JERUSALEM (Reuters) - The European Union said on Tuesday an Israeli law targeting foreign-funded NGOs risked undermining democracy and free speech, and a leading Israeli rights group said it would appeal the legislation in the Supreme Court.
Israel’s parliament passed the NGO bill during a late-night session on Monday by a vote of 57 to 48. The law will require NGOs that receive more than half their funding from foreign governments or bodies such as the European Union to provide details of their donations.
“The reporting requirements imposed by the new law go beyond the legitimate need for transparency and seem aimed at constraining the activities of these civil society organisations,” the European Commission said.
“Israel enjoys a vibrant democracy, freedom of speech and a diverse civil society... This new legislation risks undermining these values,” said the commission, the executive arm of the EU.
Prime Minister Benjamin Netanyahu, whose far-right justice minister sponsored the bill, said the law aimed to prevent “the absurd situation in which foreign countries interfere in Israel’s internal affairs”, without the public knowing.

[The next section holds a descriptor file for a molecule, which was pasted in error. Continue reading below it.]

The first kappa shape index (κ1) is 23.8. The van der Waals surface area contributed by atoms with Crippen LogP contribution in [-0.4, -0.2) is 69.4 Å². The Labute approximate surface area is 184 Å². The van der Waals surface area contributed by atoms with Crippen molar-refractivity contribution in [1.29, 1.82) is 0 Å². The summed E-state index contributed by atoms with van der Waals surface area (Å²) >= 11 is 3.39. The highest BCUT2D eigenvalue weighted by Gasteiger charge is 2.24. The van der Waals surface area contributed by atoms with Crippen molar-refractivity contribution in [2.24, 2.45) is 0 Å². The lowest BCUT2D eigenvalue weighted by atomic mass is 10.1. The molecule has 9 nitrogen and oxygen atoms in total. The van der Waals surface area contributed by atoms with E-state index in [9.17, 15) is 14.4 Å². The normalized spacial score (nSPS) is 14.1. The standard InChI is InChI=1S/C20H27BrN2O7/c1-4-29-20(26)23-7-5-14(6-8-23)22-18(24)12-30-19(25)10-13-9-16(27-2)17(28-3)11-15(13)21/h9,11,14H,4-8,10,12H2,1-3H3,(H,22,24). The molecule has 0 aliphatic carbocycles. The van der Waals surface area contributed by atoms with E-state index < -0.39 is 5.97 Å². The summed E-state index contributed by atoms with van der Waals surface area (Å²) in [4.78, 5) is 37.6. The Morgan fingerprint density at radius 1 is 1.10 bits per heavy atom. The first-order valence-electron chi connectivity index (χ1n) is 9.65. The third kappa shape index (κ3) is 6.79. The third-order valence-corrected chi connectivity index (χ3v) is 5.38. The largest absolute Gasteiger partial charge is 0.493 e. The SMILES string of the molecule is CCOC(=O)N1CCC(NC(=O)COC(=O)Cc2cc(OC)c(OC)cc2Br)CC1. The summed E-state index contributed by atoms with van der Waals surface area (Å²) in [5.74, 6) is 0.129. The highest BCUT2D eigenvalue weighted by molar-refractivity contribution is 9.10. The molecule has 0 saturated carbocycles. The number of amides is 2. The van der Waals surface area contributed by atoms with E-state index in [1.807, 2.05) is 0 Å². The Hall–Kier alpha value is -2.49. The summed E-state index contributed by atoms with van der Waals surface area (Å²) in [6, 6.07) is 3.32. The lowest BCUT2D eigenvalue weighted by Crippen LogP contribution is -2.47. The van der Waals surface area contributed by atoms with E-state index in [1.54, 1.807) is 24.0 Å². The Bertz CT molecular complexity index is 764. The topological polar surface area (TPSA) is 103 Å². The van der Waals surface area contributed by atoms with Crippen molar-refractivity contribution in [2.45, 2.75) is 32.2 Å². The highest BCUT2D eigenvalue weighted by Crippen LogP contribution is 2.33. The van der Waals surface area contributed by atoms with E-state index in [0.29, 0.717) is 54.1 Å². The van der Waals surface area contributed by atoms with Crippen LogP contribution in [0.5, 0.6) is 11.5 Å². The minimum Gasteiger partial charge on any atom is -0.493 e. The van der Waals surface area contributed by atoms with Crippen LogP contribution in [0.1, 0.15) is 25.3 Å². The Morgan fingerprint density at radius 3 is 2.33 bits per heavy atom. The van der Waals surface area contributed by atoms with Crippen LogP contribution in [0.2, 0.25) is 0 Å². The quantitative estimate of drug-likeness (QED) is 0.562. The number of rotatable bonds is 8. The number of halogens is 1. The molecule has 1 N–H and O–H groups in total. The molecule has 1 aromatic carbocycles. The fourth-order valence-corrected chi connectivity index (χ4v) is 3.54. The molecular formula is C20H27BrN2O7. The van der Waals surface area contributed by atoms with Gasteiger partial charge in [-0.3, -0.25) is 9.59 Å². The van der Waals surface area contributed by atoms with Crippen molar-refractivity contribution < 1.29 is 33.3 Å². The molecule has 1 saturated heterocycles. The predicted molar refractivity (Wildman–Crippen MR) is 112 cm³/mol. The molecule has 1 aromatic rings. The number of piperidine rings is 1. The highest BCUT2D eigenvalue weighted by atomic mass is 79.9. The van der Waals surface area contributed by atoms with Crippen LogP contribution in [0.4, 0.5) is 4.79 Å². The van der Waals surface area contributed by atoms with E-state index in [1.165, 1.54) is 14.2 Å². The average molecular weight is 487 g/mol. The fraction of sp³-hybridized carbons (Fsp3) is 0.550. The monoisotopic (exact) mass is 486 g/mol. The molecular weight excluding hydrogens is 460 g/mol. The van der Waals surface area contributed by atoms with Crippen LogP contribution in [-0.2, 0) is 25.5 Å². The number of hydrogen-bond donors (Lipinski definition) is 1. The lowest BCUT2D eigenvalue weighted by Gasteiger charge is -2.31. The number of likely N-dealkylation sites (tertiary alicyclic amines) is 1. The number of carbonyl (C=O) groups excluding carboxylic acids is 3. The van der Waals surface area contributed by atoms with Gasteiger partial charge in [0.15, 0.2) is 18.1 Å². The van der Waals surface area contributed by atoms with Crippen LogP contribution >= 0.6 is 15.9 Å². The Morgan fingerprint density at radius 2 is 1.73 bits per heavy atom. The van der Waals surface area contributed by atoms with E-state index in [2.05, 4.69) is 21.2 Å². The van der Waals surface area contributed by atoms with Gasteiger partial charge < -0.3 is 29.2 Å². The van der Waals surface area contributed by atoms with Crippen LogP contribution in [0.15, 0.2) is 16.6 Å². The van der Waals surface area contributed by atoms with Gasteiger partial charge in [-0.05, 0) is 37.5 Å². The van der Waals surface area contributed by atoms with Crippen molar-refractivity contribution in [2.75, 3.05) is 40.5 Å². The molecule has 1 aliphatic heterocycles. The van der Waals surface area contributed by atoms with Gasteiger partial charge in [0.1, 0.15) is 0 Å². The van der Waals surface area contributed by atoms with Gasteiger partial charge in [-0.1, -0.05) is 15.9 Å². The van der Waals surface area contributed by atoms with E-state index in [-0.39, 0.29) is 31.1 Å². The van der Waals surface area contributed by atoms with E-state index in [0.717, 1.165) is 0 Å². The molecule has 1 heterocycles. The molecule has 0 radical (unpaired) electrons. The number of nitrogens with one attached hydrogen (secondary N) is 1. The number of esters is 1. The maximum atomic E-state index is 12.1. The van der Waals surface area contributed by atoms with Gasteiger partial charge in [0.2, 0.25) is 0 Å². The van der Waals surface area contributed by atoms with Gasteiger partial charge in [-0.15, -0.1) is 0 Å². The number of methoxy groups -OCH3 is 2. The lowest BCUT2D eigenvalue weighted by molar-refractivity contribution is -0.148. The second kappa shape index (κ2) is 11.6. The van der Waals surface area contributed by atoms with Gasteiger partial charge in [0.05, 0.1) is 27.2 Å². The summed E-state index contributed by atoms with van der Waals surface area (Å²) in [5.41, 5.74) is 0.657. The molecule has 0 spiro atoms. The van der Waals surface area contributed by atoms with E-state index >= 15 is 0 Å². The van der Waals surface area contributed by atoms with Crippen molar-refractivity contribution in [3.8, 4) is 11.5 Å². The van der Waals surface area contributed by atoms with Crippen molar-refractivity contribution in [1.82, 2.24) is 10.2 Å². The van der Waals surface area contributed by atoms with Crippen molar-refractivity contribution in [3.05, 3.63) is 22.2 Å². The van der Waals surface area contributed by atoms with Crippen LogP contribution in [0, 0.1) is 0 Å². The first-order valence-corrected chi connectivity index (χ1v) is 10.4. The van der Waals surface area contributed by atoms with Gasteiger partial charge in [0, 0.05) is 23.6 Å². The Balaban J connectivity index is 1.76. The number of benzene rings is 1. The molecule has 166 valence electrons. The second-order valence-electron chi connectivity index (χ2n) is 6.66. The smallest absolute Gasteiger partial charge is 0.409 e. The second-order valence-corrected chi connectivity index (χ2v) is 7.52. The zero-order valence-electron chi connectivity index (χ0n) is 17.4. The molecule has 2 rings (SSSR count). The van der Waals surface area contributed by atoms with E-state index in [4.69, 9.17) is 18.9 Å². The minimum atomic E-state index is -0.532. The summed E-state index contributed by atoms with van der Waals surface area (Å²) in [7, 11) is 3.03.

Most of the Israeli NGOs that receive support from foreign governments are left-wing and many oppose the policies of Netanyahu’s right-wing government towards the Palestinians.
Rightist groups - including those that finance settlement-building - are largely funded by Jewish foundations and wealthy individuals abroad, and will not be affected by the law.
The so-called “transparency bill”, under discussion for more than a year, has previously drawn criticism from the United States and the opposition, with centre-left leader Isaac Herzog describing it as indicative of “budding fascism”.
Peace Now, a foreign-funded NGO opposed to Israeli settlements, said the bill was tailored specifically to target only peace and human rights organisatons.
“Its true intention is to divert Israeli public discourse away from the occupation and to silence opposition,” it said. “While the law will delegitimize left wing organisations, pro-settler NGOs that receive millions of dollars in foreign donations without any transparency will remain unaffected.”
The group said it would challenge the law’s validity before Israel’s Supreme Court, even though it may not be subject to its provisions since less than half its funding may come from foreign governments in 2017, when the law takes effect.
Other rights groups were equally critical, with the Association for Civil Rights in Israel saying the law was “intended to harm organisations that promote democracy and worldviews” that differ from the governing coalition.
Human Rights Watch condemned the heavy burden and potentially large fines that the law can impose on foreign-funded groups. It said a better approach would have been to require the same level of transparency from all NGOs.
Writing by Luke Baker; Editing by Jeffrey Heller and Ralph Boulton
Our Standards: The Thomson Reuters Trust Principles.